Idiot-Syncrasy, Igor & Moreno. Photo © Alicia Clarke


Igor & Moreno

Less idiocy and more synchronicity, Igor and Moreno’s vocals, then 30-minute+ jumping earns them kudos. The continuous bouncing is not transformative or an empathy tool but a form and rigour on which they layer playfulness and personality in this minimalist work. Building from an a Capella medley the rhythm of the jumping becomes so ingrained that they pair are free; to undress, exit and enter again and distribute nips of liquor. From the beginning generous and likeable, they observe us and we them, feeling they see you not en masse but individually. The interactive boozy element has the affect of changing the condition of our viewing, a distraction they use to change the tempo. Becoming somewhat more formal, or ‘choreographic’, adding gestures and spatial configurations this change doesn’t seem to add much but guides us inoffensively to the end. Seamlessly they drop into circling, winding into an embrace that is tender and reiterating the simpatico. Humorous, tender at times, this is a well-crafted and entertaining work.

Louise Tanoto

Idiot-Syncrasy’s creators, Igor Urzelai and Moreno Solinas, stand centre stage and observe the audience before breaking into song. The performers build up to a crescendo with their heels marking the beat, accumulating energy until they begin to bounce, in unison, making their way through the space whilst continuing to seek eye contact with viewers. Igor and Moreno do not employ this repetitive bounce motif to achieve a transformative state, instead it takes a backseat to their informal and fleeting encounters with audience members. This endeavour climaxes when they bounce through the seating area and distribute bottles of liquor and plastic cups – confusing the common spectator/performer relationship – although it also distracts and detracts from their subtly fading stage presence. In the concluding moments of the work Igor and Moreno’s movements morph into grounded twirls and shuffles and, finally finding each other, their gaze softens and arms entwine.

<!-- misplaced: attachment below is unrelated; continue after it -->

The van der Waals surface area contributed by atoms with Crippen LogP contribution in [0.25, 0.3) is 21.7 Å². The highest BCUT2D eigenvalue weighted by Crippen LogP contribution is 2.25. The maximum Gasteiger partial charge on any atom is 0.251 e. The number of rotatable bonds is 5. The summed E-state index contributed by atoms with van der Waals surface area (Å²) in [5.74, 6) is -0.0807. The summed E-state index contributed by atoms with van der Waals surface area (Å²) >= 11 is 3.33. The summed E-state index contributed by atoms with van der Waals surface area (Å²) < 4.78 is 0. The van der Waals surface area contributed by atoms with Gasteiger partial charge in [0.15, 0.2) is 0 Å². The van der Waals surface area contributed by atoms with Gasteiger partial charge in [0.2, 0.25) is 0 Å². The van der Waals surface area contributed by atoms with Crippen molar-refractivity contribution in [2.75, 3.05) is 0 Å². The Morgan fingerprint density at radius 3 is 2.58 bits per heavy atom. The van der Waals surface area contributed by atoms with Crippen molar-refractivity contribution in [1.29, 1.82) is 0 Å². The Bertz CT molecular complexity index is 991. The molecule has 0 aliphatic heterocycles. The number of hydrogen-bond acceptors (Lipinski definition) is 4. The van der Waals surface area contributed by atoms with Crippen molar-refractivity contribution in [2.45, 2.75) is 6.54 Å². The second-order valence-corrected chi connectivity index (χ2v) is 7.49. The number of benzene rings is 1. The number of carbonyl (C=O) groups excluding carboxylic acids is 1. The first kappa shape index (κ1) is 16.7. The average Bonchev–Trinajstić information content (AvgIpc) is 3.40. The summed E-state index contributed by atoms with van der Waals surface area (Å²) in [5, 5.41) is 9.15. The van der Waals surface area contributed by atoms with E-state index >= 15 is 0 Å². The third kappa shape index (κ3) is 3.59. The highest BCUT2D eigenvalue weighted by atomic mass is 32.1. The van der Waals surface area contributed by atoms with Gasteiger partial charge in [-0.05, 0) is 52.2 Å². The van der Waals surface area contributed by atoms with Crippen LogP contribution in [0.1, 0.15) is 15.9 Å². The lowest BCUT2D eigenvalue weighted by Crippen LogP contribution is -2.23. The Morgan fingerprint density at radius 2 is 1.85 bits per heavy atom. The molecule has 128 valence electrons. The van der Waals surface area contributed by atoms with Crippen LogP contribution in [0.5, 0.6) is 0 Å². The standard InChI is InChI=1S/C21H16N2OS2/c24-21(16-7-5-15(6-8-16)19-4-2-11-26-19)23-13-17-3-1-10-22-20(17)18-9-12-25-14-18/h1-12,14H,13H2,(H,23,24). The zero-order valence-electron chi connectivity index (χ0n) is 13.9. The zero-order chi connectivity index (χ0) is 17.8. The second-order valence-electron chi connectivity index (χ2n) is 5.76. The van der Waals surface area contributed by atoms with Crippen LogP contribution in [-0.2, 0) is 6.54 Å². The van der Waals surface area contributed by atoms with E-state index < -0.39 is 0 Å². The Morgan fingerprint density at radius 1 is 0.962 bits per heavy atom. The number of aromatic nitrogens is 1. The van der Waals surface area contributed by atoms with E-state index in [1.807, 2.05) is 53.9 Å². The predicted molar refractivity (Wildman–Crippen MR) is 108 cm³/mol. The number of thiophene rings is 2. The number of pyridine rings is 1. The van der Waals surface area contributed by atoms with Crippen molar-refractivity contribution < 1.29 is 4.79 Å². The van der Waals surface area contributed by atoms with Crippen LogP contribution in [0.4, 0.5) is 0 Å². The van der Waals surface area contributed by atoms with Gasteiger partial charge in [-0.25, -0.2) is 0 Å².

Luke Forbes

After Heretics, the obstinate choreography of Ayelen Parolin from Belgium, another minimalist piece appears at Aerowaves, this time from England. Igor Urzelai and Moreno Solinas presented Idiot-Syncrasy, one of the most amazing and touching works seen in this Spring Forward. During 45 minutes the two elegant dancers jump in perfect synchronicity while also performing many different actions. Wheras the Belgian piece is as cold and rational as Lucinda Childs was in the seventies, Idiot-Syncrasy is warmer, funny and human. Igor and Moreno have a mutual understanding and a high caliber sensitivity that generates a very positive energy that they know how transmit to the audience. The work has references from Pina Pausch and Jérôme Bel (great tribute to his Shirtology) but is absolutely original because of its jumping format.

Omar Khan